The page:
How do you explain a mystery?
Richard of St. Victor, a 12th century Scottish theologian, is not exactly a household name in 21century Christian circles. Truth to tell, I only know of him because of a curious conversation I once had with my friend, the late Richard John Neuhaus, who, as only he could, told me of a friendly discussion he’d had with Rabbi David Novak one summer about the Scotsman’s Trinitarian theology, which tried to establish by reason that God must be triune. (We talked about a lot of strange and wondrous things, up there on the cottage deck in the Ottawa Valley.)
To greatly simplify a complex argument, Richard of St. Victor proposed that perfect love (“God”) cannot remain in and by itself; it must direct itself to an equally perfect person (“God the Son”); and the mutual love between those two must have a third person as that to which their common love is directed (“God the Holy Spirit”). Or so the old New Catholic Encyclopedia sums up. Richard of St. Victor’s Trinitarian theology didn’t attract many followers, and in any case, it somewhat misses the point about the Holy Trinity—which most preachers also tend to do on Trinity Sunday. And that is that we “know” the Triune God, not through abstract argument, but through history.
The first Christians, pious Jews, were strict monotheists. That Christianity came to embrace the doctrine of the Holy Trinity—indeed, that it put that doctrine at the center of its creed, along with its other key doctrine, the Incarnation—is one of the great surprises of religious history. The two are linked. And that link is found, not in the abstract speculations of theologians, but in the historical experience of the Christian community.
As biblical scholar Gianfranco Ravasi puts it, the mystery of God’s triune inner life is inextricably linked to the love that communicates itself to the world “in a precise historical event, the saving mission of the only begotten Son.” And this, Ravasi continues, is the theme of the nighttime conversation between Jesus and Nicodemus in the third chapter of John’s Gospel: Jesus does not offer this pious Israelite, who may also stand for all those who seek the truth about God with a sincere heart, a theological treatise; he offers him a description of what is happening, in history, in himself. A new dialogue between God and humanity has begun, for “God so loved the world that he gave his only Son, that whoever believes in him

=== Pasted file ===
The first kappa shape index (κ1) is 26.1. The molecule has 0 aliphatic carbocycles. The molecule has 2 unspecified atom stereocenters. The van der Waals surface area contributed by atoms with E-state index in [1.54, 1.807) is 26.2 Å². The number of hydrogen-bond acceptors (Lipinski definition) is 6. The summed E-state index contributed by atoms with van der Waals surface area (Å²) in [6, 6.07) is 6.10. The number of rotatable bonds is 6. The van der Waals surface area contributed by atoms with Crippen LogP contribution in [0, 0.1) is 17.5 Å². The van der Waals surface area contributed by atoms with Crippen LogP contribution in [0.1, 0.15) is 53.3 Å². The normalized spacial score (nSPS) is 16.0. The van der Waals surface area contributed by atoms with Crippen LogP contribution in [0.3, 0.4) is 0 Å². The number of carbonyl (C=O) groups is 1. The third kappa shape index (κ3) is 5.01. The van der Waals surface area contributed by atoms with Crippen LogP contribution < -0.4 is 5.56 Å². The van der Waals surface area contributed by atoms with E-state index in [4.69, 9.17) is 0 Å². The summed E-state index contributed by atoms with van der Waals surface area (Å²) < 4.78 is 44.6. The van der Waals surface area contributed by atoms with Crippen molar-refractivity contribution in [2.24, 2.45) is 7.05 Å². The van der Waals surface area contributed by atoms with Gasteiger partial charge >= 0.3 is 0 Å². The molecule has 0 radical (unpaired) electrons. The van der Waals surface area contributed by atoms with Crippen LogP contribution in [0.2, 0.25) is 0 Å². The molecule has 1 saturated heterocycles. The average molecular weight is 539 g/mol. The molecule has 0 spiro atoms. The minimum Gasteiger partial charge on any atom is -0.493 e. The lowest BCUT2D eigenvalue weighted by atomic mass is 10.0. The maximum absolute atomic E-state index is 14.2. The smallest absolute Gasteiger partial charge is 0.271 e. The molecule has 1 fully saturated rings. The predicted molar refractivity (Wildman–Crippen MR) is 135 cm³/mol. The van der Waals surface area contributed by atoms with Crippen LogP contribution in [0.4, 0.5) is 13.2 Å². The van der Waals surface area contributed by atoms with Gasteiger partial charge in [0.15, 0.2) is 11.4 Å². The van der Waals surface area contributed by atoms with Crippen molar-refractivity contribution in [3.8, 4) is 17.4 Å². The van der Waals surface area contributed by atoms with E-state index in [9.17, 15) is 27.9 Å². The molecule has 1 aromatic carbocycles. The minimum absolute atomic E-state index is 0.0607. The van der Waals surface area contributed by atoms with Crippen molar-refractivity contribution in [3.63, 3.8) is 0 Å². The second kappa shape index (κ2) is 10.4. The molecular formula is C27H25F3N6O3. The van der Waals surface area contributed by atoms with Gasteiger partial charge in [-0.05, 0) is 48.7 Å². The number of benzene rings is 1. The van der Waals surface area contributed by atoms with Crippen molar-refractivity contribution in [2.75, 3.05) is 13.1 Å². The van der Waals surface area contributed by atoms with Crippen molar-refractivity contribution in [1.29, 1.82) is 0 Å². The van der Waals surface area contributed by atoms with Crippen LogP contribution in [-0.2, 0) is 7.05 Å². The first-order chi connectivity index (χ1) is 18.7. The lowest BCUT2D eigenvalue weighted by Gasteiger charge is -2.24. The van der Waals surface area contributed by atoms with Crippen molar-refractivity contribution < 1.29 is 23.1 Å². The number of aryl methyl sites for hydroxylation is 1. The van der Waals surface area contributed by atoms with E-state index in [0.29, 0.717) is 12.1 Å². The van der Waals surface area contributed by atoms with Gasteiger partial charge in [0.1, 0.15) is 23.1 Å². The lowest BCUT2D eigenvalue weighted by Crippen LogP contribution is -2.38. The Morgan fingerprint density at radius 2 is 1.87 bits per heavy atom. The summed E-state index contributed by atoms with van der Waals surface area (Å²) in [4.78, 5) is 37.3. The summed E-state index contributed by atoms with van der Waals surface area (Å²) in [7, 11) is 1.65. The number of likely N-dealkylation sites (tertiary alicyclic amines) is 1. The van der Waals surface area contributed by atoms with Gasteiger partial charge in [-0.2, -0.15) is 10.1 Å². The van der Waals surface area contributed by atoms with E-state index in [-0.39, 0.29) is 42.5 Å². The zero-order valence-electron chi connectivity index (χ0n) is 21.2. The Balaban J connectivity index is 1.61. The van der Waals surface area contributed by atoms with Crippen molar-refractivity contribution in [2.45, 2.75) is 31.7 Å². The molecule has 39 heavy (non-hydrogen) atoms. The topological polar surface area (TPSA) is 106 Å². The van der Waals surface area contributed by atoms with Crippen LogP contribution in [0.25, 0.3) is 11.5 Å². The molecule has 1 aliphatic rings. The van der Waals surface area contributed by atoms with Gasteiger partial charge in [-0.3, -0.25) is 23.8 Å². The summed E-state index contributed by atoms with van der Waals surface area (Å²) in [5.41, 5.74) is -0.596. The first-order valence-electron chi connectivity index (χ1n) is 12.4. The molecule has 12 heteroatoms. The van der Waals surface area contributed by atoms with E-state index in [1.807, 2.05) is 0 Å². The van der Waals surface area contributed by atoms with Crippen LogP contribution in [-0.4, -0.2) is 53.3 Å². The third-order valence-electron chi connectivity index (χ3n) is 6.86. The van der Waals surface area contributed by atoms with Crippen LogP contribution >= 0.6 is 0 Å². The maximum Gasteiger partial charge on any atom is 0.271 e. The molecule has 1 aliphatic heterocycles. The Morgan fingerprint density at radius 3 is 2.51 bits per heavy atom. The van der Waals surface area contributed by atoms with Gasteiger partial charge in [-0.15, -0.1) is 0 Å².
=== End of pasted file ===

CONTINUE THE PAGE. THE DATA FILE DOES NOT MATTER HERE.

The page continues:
should not perish but have eternal life” (John 3:16).
So the next time you see some vaguely scruffy brother holding up a “John 3:16” sign at the Super Bowl or World Series, remember that he’s offering the world the answer to the speculations of Richard of St. Victor.
We know the Trinity, not because we have reasoned our way to it, but because we have been touched by the Trinity’s entry into history. The gift spoken of in John 3:16, Ravasi writes, encompasses not only that which the Father gives (his Son), but also that which the Son, the suffering servant, freely offers in giving himself up to death for the world’s salvation. And from that “giving” of the Father and Son comes the outpouring of the Spirit, by whose sevenfold gifts we can come to know, and we are empowered to proclaim, that Jesus, risen from the dead, is indeed Lord, and that through him we have what only God can give —the forgiveness of sins.
In strictest theological definition, the Trinity is a “mystery”: a truth that can never be fully comprehended by reason, but that can be known to be true in love. That is how the early Christian community came to know the triune nature of the Holy One, the God of Israel: the truth of God in himself was discerned in the Christian experience of the Trinitarian love that was poured into the world in the paschal mystery. That is how we can know, however dimly, the truth about God in himself today: through the love of God poured into our hearts sacramentally.
George Weigel is Distinguished Senior Fellow of the Ethics and Public Policy Center in Washington.